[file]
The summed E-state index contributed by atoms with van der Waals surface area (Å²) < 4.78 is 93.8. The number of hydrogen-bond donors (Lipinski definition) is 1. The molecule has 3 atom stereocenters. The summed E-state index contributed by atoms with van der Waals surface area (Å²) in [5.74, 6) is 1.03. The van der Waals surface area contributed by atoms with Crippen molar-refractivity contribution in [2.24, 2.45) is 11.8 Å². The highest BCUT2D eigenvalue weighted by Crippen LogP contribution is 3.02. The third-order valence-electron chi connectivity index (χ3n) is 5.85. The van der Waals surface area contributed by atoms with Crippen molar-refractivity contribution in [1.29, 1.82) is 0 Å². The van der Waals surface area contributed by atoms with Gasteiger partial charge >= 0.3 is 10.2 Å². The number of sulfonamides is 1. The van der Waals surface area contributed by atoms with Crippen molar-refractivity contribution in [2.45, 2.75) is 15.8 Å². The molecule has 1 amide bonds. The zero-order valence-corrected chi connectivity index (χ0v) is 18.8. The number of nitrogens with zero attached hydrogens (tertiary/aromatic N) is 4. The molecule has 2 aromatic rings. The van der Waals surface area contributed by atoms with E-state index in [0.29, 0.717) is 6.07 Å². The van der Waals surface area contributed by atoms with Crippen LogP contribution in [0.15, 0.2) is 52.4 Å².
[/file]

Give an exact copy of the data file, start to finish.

The summed E-state index contributed by atoms with van der Waals surface area (Å²) < 4.78 is 93.8. The number of hydrogen-bond donors (Lipinski definition) is 1. The molecule has 3 atom stereocenters. The summed E-state index contributed by atoms with van der Waals surface area (Å²) in [5.74, 6) is 1.03. The van der Waals surface area contributed by atoms with Crippen molar-refractivity contribution in [2.24, 2.45) is 11.8 Å². The highest BCUT2D eigenvalue weighted by Crippen LogP contribution is 3.02. The third-order valence-electron chi connectivity index (χ3n) is 5.85. The van der Waals surface area contributed by atoms with Crippen molar-refractivity contribution in [1.29, 1.82) is 0 Å². The van der Waals surface area contributed by atoms with Gasteiger partial charge >= 0.3 is 10.2 Å². The number of sulfonamides is 1. The van der Waals surface area contributed by atoms with Crippen molar-refractivity contribution in [2.45, 2.75) is 15.8 Å². The molecule has 1 amide bonds. The zero-order valence-corrected chi connectivity index (χ0v) is 18.8. The number of nitrogens with zero attached hydrogens (tertiary/aromatic N) is 4. The molecule has 2 aromatic rings. The van der Waals surface area contributed by atoms with E-state index in [0.29, 0.717) is 6.07 Å². The van der Waals surface area contributed by atoms with Crippen LogP contribution in [0.15, 0.2) is 52.4 Å².